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Scott Speed, #82 Red Bull Toyota – Q&A

1 January 1901

Scott Speed enters his rookie season in the NASCAR Sprint Cup Series driving the Red Bull Toyota.

He comes to NASCAR from Formula One, which makes him unique already. And then he starts talking, and it's clear: There is nobody like him in NASCAR.

Or anywhere else…

Q:
You don't strike me as a guy who was watching tape in the offseason. What did you do to prepare for Daytona?

Scott Speed:
Actually, on the contrary, we did watch a bunch of tapes. I've got so little experience on superspeedways. On the mile-and-a-half stuff, it's a bit difficult to be able to tell anything. But with the superspeedway stuff, with all the drafting that's going on, and me knowing so little about it, I think it's going to be helpful.

Q:
What do you look for?

Scott Speed:
I'm just looking for trends, see if I can see if anything happened a couple of times, and see how it happened. It's definitely very difficult to take much from it. But you watch it enough, you start seeing trends. And it makes a little bit more sense when you start doing it.

Q:
What are reasonable expectations for your team this season?

Scott Speed:
As far as results are concerned, I don't really care, honestly. What I care most about is being able to finish where the car is set up to run. If we've got a 20th-place car, I'd like to finish in 20th by the end of the season. The car's going to be better than I'm making it look for a while, just because of my inexperience with this type of racing.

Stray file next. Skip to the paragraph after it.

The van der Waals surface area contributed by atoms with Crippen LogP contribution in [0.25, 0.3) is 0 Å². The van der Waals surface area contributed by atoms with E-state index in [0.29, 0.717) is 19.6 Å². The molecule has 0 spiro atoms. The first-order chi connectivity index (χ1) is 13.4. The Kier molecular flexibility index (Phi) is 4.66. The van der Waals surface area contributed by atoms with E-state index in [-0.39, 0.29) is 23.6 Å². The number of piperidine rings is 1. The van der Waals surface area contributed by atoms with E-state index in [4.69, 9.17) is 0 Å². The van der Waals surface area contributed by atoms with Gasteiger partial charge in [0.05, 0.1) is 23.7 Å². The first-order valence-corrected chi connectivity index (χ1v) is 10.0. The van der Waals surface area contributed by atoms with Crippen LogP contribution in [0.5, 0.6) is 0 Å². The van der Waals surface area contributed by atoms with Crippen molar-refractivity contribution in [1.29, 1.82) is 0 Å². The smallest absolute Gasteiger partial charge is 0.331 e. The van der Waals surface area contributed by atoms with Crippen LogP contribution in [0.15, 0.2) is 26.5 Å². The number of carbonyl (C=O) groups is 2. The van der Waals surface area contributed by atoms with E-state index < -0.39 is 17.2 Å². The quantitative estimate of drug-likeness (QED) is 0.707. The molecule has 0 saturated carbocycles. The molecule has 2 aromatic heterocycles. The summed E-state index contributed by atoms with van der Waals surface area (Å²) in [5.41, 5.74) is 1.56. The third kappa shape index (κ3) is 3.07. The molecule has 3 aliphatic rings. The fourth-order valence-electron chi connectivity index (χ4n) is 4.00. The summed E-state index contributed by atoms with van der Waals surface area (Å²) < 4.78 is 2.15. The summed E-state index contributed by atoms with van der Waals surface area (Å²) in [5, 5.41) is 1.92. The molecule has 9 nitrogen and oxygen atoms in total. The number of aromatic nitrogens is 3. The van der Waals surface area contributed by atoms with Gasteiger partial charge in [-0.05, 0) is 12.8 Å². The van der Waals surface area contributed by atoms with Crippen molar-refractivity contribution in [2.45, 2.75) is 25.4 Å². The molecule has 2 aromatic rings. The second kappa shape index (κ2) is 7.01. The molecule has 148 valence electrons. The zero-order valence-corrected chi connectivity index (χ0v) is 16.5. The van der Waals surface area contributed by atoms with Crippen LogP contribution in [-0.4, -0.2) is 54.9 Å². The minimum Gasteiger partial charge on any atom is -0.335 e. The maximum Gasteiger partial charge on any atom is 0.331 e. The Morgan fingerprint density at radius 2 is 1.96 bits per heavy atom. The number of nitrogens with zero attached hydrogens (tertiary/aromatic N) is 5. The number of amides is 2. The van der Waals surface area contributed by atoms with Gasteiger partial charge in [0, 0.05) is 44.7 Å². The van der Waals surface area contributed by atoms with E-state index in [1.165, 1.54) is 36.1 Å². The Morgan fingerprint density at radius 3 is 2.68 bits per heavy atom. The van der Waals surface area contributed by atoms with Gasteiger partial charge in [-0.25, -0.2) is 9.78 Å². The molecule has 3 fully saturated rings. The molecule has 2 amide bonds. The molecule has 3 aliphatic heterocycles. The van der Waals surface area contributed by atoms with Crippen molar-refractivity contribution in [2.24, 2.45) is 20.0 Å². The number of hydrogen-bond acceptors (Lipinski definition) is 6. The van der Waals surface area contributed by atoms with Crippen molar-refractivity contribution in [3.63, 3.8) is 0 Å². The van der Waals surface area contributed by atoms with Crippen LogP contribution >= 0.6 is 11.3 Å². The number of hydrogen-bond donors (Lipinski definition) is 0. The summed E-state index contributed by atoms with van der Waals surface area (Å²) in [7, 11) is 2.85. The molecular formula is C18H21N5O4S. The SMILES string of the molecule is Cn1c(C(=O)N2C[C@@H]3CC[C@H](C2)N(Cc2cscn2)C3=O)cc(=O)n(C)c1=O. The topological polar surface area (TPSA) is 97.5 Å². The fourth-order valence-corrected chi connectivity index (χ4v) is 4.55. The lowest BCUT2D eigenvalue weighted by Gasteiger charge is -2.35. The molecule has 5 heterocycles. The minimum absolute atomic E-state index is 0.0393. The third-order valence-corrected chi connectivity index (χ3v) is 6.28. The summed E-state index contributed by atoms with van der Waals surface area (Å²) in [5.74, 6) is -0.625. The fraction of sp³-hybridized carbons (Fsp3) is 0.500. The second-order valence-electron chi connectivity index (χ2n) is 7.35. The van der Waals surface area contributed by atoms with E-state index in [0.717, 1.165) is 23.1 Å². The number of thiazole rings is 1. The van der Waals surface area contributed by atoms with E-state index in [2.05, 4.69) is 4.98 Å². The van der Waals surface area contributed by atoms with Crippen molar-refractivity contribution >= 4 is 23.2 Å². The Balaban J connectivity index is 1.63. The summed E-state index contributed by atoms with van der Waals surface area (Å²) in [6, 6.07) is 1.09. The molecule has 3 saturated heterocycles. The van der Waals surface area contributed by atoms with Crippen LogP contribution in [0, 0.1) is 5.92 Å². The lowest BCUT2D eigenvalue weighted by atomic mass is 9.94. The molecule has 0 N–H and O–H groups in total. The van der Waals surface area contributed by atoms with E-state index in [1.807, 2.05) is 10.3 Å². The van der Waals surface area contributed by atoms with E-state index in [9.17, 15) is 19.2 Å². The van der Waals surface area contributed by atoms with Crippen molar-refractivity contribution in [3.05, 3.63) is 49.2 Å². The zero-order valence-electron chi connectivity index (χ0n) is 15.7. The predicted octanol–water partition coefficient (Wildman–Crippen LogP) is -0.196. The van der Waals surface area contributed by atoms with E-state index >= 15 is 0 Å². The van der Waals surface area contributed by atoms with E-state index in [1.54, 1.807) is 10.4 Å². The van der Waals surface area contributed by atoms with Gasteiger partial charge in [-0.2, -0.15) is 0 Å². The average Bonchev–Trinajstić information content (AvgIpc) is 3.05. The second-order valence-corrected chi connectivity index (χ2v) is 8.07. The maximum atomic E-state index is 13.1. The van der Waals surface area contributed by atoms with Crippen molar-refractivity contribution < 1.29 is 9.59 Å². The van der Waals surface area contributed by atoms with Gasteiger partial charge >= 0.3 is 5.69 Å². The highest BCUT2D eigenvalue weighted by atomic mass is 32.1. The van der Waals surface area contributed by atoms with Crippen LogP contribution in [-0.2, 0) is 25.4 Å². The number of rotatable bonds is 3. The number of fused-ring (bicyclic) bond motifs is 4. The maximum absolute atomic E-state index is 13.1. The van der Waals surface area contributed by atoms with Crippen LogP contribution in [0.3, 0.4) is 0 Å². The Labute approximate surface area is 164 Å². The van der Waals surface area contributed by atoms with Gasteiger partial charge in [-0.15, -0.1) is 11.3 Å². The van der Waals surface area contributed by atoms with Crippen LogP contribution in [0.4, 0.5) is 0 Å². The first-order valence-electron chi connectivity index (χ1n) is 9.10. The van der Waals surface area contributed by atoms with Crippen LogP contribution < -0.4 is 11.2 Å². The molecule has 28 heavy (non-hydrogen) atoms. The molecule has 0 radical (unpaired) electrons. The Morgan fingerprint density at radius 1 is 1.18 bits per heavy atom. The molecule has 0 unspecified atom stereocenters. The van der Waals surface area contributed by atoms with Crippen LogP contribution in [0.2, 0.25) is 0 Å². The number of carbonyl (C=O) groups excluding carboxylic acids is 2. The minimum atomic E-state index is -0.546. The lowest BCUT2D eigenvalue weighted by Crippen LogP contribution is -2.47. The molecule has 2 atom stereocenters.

Q:
There's a scene in the first “Batman” where the Joker says, “Wait until they get a load of me.” I keep thinking of that scene when I think of you in NASCAR.

Scott Speed:
(Laughs.)

Q:
What can fans expect of you?

Scott Speed:
Spontaneity. Something different. I'm going to be probably too honest. That's normally my problem.

Q:
You're a big music fan. What's the best concert you've ever been to?

Scott Speed:
The coolest by far is going to see U2. My business partner is basically the best of the best when it comes to production managing. He's the guy that has Bono call him and say, “Can you please come run our tour for us,” because he does it that well. He ran the Rolling Stone tours back when the Stones were huge. He's done U2 for the last four or five years. So we got to hang out and meet Bono and the band and every one.

Q:
Is Bono a race fan?

Scott Speed:
Everyone from Europe is a bit of a race fan. He's more into Formula One. I've seen him at Monaco. But I don't know if I'd ever see him at a NASCAR race.

Q:
How do you expect the racing to be different? What's the difference in personalities on the racetrack here as opposed to F1?

Scott Speed:
I don't know if on the racetrack there's much different personalities. You've always got the same thing - you've got more of the methodical drivers and the kamikaze drivers. That's the case everywhere.

Q:
Which are you?

Scott Speed:
I'm a methodical driver. I'm not kamikaze by any means.

Q:
I imagine that will serve you well, at least early on. No one likes a kamikaze when he first comes in.

Scott Speed:
Yeah. That's definitely not going to work, especially when you're new.